Leave a trail.
I love this historical game operations trail left by Bill Giles.
Let’s start here with a letter from an Astros’ fan in 1965.
Back in 1965, my mother went to an Astros game at the Astrodome right when it opened. She noticed that the crowd wasn't clapping at the same time.
She wrote the team suggesting that cartoon hands on the scoreboard could help the fans clap together.
The Astros wrote back. pic.twitter.com/NbxbR2Qla0
— Michael Schwab (@michaelschwab13) September 19, 2022
It was answered by then traveling secretary and publicity director Bill Giles. Shortly after Giles became the Astro’s promotions director, who would have had a hand in taking fan feedback like this and enhancing the scoreboard by adding the animated clapping hands to help guide fans.
Here’s more on Giles:
Giles is the son of Baseball Hall of Fame executive Warren C. Giles, who was the general manager and president of the Cincinnati Reds (1937–1951) before becoming president of the National League (1951–1969). Bill Giles was born in Rochester, New York, during his father’s term as president of Rochester Red Wings of the International League.
His baseball career began in the Cincinnati organization during the 1950s, and he was among a group of Reds’ executives (including former Cincinnati general manager Gabe Paul and MLB executive Tal Smith) who helped to found the Houston Astros when they debuted as the Colt .45s in 1962. Sporting News’ 1962 Official Baseball Guide and Record Book, published in the Colt .45s’ maiden season, lists Giles as the club’s traveling secretary and publicity director. Subsequently, he became promotions director, and focused on that role after the renamed team moved into the Astrodome in 1965.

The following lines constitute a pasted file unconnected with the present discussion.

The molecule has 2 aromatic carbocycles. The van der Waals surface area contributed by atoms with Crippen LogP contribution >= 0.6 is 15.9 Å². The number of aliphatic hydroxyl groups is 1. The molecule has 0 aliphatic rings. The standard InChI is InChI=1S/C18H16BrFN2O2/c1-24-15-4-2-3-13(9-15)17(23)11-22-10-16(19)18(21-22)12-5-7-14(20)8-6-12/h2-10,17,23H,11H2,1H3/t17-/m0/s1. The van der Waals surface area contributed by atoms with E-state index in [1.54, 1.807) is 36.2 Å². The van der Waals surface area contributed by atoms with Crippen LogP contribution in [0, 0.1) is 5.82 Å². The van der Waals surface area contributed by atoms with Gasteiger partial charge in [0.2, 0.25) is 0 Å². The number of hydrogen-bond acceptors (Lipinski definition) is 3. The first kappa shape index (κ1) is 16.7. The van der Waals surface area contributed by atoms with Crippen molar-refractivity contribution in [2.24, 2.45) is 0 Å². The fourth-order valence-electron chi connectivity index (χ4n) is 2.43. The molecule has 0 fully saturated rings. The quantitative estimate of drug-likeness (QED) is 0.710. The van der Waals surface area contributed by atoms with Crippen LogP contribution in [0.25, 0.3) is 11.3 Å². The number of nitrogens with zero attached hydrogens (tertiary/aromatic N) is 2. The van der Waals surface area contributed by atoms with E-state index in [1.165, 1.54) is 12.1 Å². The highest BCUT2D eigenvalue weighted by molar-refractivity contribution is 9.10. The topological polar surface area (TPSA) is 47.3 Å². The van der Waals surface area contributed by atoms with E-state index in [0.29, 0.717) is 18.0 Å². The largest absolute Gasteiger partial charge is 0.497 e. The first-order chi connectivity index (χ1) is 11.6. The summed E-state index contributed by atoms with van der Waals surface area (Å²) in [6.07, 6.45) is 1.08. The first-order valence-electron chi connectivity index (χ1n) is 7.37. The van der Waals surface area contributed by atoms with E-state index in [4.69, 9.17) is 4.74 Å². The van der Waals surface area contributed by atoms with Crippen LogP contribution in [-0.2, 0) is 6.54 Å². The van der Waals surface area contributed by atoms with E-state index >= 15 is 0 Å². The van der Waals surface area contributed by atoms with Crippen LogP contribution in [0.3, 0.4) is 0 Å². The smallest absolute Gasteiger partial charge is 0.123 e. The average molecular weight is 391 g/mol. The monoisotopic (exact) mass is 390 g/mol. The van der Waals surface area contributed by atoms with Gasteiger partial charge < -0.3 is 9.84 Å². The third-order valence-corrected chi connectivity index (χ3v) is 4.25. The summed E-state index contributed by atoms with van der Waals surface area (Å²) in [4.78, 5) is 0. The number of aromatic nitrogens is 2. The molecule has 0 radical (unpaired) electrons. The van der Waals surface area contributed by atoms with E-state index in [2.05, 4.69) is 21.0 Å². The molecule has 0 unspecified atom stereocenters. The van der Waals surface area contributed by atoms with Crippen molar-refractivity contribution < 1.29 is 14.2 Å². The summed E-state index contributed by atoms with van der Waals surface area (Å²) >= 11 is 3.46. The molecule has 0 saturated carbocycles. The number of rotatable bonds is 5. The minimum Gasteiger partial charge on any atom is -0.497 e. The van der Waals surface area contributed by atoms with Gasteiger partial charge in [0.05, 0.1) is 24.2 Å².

But the trail continues. Later Giles worked for the Philadelphia Phillies during their launch of mascot Icon The Phanatic.
Giles rejected the first design of the Phanatic, insisting the character be fatter and have a bigger nose. The final design, introduced at the start of the 1978 season, was an immediate hit, and quickly generated more than $2 million in merchandise sales.
“In a lot of ways, the Phanatic just changed the whole ballgame,” said Giles’ son, Joe, now the club’s director of ballpark enterprises and business development. “It really helped introduce the whole idea of fan entertainment at the ballpark and it being about more than just the game.”
Here original performer David Raymond shares a story from the launch of the character and how Giles help guide the way.
In the book Raymond looks back at how his time with the Phillies shaped his life, including this simple interaction with the team’s GM shaped the Phanatic and the rest of his life. When prepping David for the character debut Bill Giles, then the general manager of the Phillies, said, “David, I want you to just go out and have fun tonight. Make sure you have fun. If you’re not having fun then the Phanatic will not be funny and the fans won’t like him.”
Great advice to both mascot performers and anyone putting on a show for fans. Make sure you are having fun….others will follow.
It’s an mazing trail Bill Giles has left, from listening to fans and creating scoreboard animations to pumping life into one of the early and most successful characters.